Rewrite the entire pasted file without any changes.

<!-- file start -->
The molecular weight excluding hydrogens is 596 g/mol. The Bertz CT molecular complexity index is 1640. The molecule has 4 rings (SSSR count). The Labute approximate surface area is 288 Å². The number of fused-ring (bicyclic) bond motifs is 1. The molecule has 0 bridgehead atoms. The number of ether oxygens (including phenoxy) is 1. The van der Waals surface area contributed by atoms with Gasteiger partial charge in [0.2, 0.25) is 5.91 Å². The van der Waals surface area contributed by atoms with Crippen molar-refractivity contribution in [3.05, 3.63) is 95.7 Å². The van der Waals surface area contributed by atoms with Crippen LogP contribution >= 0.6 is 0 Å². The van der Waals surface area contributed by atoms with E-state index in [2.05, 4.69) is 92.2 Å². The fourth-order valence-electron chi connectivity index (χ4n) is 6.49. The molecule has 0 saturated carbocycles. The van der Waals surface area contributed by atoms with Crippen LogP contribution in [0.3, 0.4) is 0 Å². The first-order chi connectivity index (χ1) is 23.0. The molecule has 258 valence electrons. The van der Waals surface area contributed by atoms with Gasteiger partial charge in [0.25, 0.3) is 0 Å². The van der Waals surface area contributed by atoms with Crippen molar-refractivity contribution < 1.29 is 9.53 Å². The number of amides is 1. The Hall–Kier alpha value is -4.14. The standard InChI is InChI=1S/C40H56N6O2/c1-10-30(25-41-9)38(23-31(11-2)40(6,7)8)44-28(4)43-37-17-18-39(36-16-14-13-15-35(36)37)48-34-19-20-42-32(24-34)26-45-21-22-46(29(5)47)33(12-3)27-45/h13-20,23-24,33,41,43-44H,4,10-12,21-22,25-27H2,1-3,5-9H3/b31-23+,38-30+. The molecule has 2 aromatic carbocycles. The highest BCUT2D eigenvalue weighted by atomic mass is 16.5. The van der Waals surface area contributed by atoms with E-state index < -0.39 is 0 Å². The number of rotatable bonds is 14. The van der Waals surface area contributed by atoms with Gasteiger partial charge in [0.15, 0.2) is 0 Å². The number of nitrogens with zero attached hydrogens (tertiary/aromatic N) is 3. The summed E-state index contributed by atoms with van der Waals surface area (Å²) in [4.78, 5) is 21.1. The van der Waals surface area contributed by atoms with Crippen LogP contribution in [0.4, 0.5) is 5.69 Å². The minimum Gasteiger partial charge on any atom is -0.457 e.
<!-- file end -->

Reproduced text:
The molecular weight excluding hydrogens is 596 g/mol. The Bertz CT molecular complexity index is 1640. The molecule has 4 rings (SSSR count). The Labute approximate surface area is 288 Å². The number of fused-ring (bicyclic) bond motifs is 1. The molecule has 0 bridgehead atoms. The number of ether oxygens (including phenoxy) is 1. The van der Waals surface area contributed by atoms with Gasteiger partial charge in [0.2, 0.25) is 5.91 Å². The van der Waals surface area contributed by atoms with Crippen molar-refractivity contribution in [3.05, 3.63) is 95.7 Å². The van der Waals surface area contributed by atoms with Crippen LogP contribution >= 0.6 is 0 Å². The van der Waals surface area contributed by atoms with E-state index in [2.05, 4.69) is 92.2 Å². The fourth-order valence-electron chi connectivity index (χ4n) is 6.49. The molecule has 0 saturated carbocycles. The van der Waals surface area contributed by atoms with Crippen LogP contribution in [0.3, 0.4) is 0 Å². The first-order chi connectivity index (χ1) is 23.0. The molecule has 258 valence electrons. The van der Waals surface area contributed by atoms with Gasteiger partial charge in [0.25, 0.3) is 0 Å². The van der Waals surface area contributed by atoms with Crippen molar-refractivity contribution < 1.29 is 9.53 Å². The number of amides is 1. The Hall–Kier alpha value is -4.14. The standard InChI is InChI=1S/C40H56N6O2/c1-10-30(25-41-9)38(23-31(11-2)40(6,7)8)44-28(4)43-37-17-18-39(36-16-14-13-15-35(36)37)48-34-19-20-42-32(24-34)26-45-21-22-46(29(5)47)33(12-3)27-45/h13-20,23-24,33,41,43-44H,4,10-12,21-22,25-27H2,1-3,5-9H3/b31-23+,38-30+. The molecule has 2 aromatic carbocycles. The highest BCUT2D eigenvalue weighted by atomic mass is 16.5. The van der Waals surface area contributed by atoms with E-state index < -0.39 is 0 Å². The number of rotatable bonds is 14. The van der Waals surface area contributed by atoms with Gasteiger partial charge in [0.15, 0.2) is 0 Å². The number of nitrogens with zero attached hydrogens (tertiary/aromatic N) is 3. The summed E-state index contributed by atoms with van der Waals surface area (Å²) in [4.78, 5) is 21.1. The van der Waals surface area contributed by atoms with Crippen LogP contribution in [0.4, 0.5) is 5.69 Å². The minimum Gasteiger partial charge on any atom is -0.457 e.